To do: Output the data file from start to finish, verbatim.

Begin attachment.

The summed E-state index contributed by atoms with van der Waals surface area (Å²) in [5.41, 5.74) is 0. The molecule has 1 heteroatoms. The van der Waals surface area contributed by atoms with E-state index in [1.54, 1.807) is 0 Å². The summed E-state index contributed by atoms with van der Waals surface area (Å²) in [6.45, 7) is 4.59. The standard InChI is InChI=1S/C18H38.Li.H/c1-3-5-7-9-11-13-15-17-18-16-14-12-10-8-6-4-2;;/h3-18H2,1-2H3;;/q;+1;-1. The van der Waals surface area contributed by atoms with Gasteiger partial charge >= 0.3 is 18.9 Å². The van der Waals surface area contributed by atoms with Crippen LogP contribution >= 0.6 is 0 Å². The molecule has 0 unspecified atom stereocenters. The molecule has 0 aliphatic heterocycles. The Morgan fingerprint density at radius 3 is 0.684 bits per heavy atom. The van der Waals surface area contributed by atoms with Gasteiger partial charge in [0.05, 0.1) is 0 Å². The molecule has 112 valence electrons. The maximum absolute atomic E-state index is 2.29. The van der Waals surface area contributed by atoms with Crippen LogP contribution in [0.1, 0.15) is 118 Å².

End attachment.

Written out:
The summed E-state index contributed by atoms with van der Waals surface area (Å²) in [5.41, 5.74) is 0. The molecule has 1 heteroatoms. The van der Waals surface area contributed by atoms with E-state index in [1.54, 1.807) is 0 Å². The summed E-state index contributed by atoms with van der Waals surface area (Å²) in [6.45, 7) is 4.59. The standard InChI is InChI=1S/C18H38.Li.H/c1-3-5-7-9-11-13-15-17-18-16-14-12-10-8-6-4-2;;/h3-18H2,1-2H3;;/q;+1;-1. The van der Waals surface area contributed by atoms with Gasteiger partial charge >= 0.3 is 18.9 Å². The van der Waals surface area contributed by atoms with Crippen LogP contribution >= 0.6 is 0 Å². The molecule has 0 unspecified atom stereocenters. The molecule has 0 aliphatic heterocycles. The Morgan fingerprint density at radius 3 is 0.684 bits per heavy atom. The van der Waals surface area contributed by atoms with Gasteiger partial charge in [0.05, 0.1) is 0 Å². The molecule has 112 valence electrons. The maximum absolute atomic E-state index is 2.29. The van der Waals surface area contributed by atoms with Crippen LogP contribution in [0.1, 0.15) is 118 Å².